Thursday, February 25, 2016

Hong Kong's New Reality

Britain transferred sovereignty over Hong Kong to China on July 1, 1997, when Hong Kong became a Special Administrative Region of China (HKSAR).  It was to be governed by a Basic Law, a mini-constitution, in accordance with Deng Xiaoping's formula of "One Country, Two Systems." Hong Kong was to enjoy a high degree of autonomy.

Freedom from mainland control is stipulated in Chapter I: General Principles.  Article 5 states that "The socialist system and policies [of The People's Republic of China] shall not be practiced in the Hong Kong Special Administrative Region, and the previous capitalist system and way of life shall remained unchanged for 50 years."

In the past few years, China's Central Government has increasingly encroached on Hong Kong's liberties.  These violations were forecast in our book published twenty years ago in 1996.

1 comment :

Thomas Bartlett said...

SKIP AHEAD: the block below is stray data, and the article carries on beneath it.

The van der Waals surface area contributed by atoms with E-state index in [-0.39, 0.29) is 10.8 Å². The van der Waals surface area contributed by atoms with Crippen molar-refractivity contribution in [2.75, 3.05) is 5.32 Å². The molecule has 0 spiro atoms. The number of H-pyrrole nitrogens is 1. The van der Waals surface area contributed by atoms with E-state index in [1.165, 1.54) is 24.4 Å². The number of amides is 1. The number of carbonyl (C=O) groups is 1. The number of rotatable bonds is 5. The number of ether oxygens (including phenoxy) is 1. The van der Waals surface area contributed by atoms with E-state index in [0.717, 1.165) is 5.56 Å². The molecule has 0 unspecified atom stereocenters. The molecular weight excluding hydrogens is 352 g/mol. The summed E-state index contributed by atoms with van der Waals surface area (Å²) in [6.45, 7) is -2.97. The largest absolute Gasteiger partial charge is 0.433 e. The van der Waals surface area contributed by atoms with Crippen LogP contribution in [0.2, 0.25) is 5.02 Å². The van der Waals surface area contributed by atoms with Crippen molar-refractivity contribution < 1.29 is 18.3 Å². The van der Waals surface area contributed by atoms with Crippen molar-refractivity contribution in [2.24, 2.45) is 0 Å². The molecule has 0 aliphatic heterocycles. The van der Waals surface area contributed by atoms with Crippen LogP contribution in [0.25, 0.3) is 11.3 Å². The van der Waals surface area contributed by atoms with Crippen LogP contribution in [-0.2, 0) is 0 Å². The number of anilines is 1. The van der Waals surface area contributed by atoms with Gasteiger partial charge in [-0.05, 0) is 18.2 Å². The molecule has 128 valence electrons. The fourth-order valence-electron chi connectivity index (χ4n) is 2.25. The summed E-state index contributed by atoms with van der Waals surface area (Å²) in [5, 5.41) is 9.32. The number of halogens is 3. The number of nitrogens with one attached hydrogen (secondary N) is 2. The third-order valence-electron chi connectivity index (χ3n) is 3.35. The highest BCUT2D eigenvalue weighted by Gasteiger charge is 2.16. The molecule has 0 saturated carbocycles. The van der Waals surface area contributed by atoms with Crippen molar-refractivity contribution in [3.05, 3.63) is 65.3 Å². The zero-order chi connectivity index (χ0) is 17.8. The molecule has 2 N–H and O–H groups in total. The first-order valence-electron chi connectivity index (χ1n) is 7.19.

China does not acknowledge that its sovereignty over Hong Kong was ever lost. China views the 1842 Treaty of Nanking as an "Unequal Treaty", negotiated at gunpoint, therefore the treaty's reference to transfer of sovereignty in perpetuity is null and void. Rather, says China, the only transfer made was that of administrative control. In that sense, One Country Two Systems has been in place since 1842 and HK's sovereignty was never anything but Chinese. Therefore, China did not allow the issue of Hong Kong's status to be treated by the UN's office for decolonization. As with the South China Sea issue, China claims continuous sovereignty since "antiquity", thus pre-empting any role for colonial powers or their modern successor states in negotiations about the status of territories and seas that China claims. One may say this is a legal nicety, but one would do well not to forget it when thinking about the subject of Hong Kong.